Felissimo has already given Gahwara financial assistance via the Japan International Cooperation Agency from money set aside from a portion of the company’s sales.
If sales grow for products listed on a special website, Felissimo may be able to provide more financial support so that the NGO can publish more copies of the book. The website can be found at www.haco.jp/landp/index.html.
Mahdi was drawn to picture books while he and his family lived in Japan, where they arrived in 2015 through a JICA program.
He and his son were introduced to Japanese picture books at the time and discovered that just looking at the artwork was enough to make the books enjoyable. There are “huge messages in small books,” Mahdi said.
He hopes to bring Japanese picture books that impressed him to Afghanistan, which lacks good books for children. Mahdi cited an example of an Afghan textbook that uses the word “gun” to teach the letter G.
With the help of JICA, Gahwara is negotiating to gain permission to translate and publish children’s books from Japanese authors, but the group hasn’t had any luck so far. “I hope authors and publishers will allow us to publish (their books),” he said.

Friday January 17, 2020
Kabul (BNA) Growing Chinese commitment to Afghanistan’s pine-nut industry is a small but illuminating example of Beijing’s interest in the region bordering Xinjiang, says Barbara Kelemen.
A burgeoning pine-nut trade between Afghanistan and China shines a light on Beijing’s growing interest in the region on its western border. Last year, the two countries boosted Afghanistan’s pine-nut industry when they opened an air-freight corridor, and this November, Chinese companies contracted to buy 2.2 billion dollars of Afghan pine nuts over the next five years. Given Afghanistan’s exports to China were 28 million dollars in 2018 and overall exports reached roughly 884 million dollars, China’s importance looks set to rise.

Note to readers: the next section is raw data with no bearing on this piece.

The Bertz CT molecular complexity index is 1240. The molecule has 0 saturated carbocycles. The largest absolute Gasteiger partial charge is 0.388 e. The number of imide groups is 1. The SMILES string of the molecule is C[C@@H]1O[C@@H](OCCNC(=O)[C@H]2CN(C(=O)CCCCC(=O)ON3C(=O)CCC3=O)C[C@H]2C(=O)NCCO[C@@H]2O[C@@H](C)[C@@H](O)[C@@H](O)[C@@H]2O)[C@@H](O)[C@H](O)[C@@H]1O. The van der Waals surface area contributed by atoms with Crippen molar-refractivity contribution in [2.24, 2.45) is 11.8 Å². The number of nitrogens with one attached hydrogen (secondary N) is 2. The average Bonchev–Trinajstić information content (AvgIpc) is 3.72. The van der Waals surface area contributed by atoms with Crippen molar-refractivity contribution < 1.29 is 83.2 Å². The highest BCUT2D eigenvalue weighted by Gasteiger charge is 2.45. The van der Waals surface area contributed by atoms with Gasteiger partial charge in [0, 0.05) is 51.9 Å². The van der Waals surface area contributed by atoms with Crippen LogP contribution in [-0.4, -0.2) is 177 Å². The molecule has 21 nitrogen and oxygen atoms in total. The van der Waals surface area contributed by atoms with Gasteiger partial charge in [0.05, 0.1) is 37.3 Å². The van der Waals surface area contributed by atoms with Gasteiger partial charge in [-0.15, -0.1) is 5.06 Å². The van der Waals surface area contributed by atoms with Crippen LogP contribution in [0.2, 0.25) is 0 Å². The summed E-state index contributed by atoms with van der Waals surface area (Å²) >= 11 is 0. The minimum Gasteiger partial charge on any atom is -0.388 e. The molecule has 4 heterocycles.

The air-corridor to Shanghai was hailed as a great improvement and expected to raise revenues from pine nut exports to 1 million dollars – and it seems to be living up to expectations. The Afghan government in October said the pine nut harvest would rise 10 percent to around 24,000 tons in 2019. With the dried fruit selling at around 36 dollars per kilo, farmers can expect additional revenues of around 800,000 dollars, mainly thanks to Chinese demand.
Before the opening of the air corridor, Afghanistan struggled with rampant smuggling – and some legal exports ¬– to Pakistan. Across the border the pine nuts were packaged and re-exported, often to China. As Afghanistan still lacks facilities and certification needed for processing pine nuts, the refining stages have merely shifted from Pakistan to China. The profits from value added processes now go to China – and Afghan traders still export only raw product.
China-Afghan economic cooperation still faces challenges
So there is light and dark when it comes to this instance of economic cooperation – it clearly still faces challenges. Yousef Dawran, a local pine-nut trader and entrepreneur, worries that “air corridors are too expensive and mainly a short-term solution” and calls the project “mainly a great PR story”. According to Yousef, real economic change requires longer term and more sustainable solutions. Perhaps Afghanistan needs to focus more on pine-nut processing capacity.
Yousef’s disappointment is fed by the feeling that the cooperation has not delivered “as much as expected” – that China could and should be doing more. Alice Wells, the US Acting Assistant Secretary for South and Central Asia, has on a number of occasions criticized China for its lack of economic assistance to Afghanistan. She has described Beijing’s Belt and Road Initiative (BRI) in Afghanistan as a “slogan” rather than reality, pointing to stalled projects such as the Kabul-Jalalabad Road.